“I’ll give you an example with us last year. We played Kings away and lost and I stopped everyone going out that night. No one went out for a beer, no one socialised, because we didn’t deserve a beer because we’d just lost the game to Kings away.
“So what’s the message we’re sending if we go there, play poorly, lose to Kings away who only won two games that season, but it’s OK for the boys to go out and enjoy themselves? Actually, you earn that.
“That’s my discretion, I’m in charge, I’ll make that decision. You cross the line and be very careful, because I’ll deal with it, that’s just how it is.
“I get it that there’ll be criticism for Gregor, because people want to see their favourite player but he has no choice, he’s done exactly the right thing, it’s exactly what I would do and I support what he’s done 100 per cent.
Old pals act
“I did a charity dinner on Friday and Martin Johnson was there and he was dead right when he said Finn’s almost punishing himself because he’d love to play in that game on Saturday. Everybody is suffering in this, there are no winners in this argument.
“Let’s hope that once the dust settles, everybody sees a bit of sense and we can get back to it. But in my opinion, that’s got to be the player’s decision, Gregor can’t change the environment for one player. I wouldn’t. If someone doesn’t want to be there, that’s their choice. They don’t have to play for Scotland, they don’t have to play for England. You go there because you choose to go there so I think what Finn did was his own choice.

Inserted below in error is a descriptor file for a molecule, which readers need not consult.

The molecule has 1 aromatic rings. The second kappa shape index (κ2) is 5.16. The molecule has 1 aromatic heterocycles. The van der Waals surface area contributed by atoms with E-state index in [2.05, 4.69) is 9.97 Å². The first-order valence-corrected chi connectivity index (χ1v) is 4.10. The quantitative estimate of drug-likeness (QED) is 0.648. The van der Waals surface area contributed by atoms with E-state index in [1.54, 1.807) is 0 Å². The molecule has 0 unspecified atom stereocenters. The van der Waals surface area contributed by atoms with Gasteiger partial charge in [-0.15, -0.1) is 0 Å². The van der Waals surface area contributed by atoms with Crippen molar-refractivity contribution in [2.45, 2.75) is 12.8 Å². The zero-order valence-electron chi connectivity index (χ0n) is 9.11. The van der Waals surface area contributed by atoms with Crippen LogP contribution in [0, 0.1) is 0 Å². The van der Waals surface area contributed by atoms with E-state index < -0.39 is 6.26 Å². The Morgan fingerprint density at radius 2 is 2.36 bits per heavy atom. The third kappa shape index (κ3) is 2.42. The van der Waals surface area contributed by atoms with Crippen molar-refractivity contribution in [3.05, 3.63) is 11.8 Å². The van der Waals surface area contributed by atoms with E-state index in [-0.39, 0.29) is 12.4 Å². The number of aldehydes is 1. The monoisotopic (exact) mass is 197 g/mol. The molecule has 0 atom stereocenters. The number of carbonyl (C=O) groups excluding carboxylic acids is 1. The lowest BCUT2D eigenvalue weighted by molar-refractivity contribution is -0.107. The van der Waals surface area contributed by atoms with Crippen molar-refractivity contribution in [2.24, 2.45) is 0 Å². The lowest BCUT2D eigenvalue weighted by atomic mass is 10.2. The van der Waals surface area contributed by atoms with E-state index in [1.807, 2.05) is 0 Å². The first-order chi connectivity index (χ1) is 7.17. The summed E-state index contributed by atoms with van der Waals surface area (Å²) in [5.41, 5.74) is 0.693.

“Do you want to tell me how we operate as a squad? You can ask my players, they don’t decide how we operate. There are parts where players have input, but the rules and who enforces them, it’s the coach.”
Asked if he would have changed anything in the way he has dealt with similar issues of player indiscipline at Edinburgh, Cockerill insisted he would not. “No. Because, for example, with Magnus Bradbury, and it’s a well-documented episode, he accepted the punishment, I told him what I thought, I decided what to do because that was the right thing to do and he accepted that. And so we’ve moved on and work together and have a good relationship. He was man enough to say he got it wrong: ‘I’m really sorry’. We’ve all been there.
“I’m sure Gregor doesn’t want to do it, I don’t want to have to discipline players but there is a line. Players are like your kids – if you say ‘if you do that one more time’ but never do it, they always do it. Until you go: ‘no’.”
Meanwhile, Edinburgh are back in PRO14 action on Saturday when they visit Scarlets in what will be their first match since mid-January. Nick Haining, WP Nel, Grant Gilchrist, Matt Scott and Henry Pyrgos have all been released from the Scotland squad for this Six Nations fallow week, but the other forwards along with Blair Kinghorn have been retained by Townsend. Darcy Graham is also expected to train with the national squad for part of this week as he continues his return from the injury which ruled him out of the first two rounds of the Championship.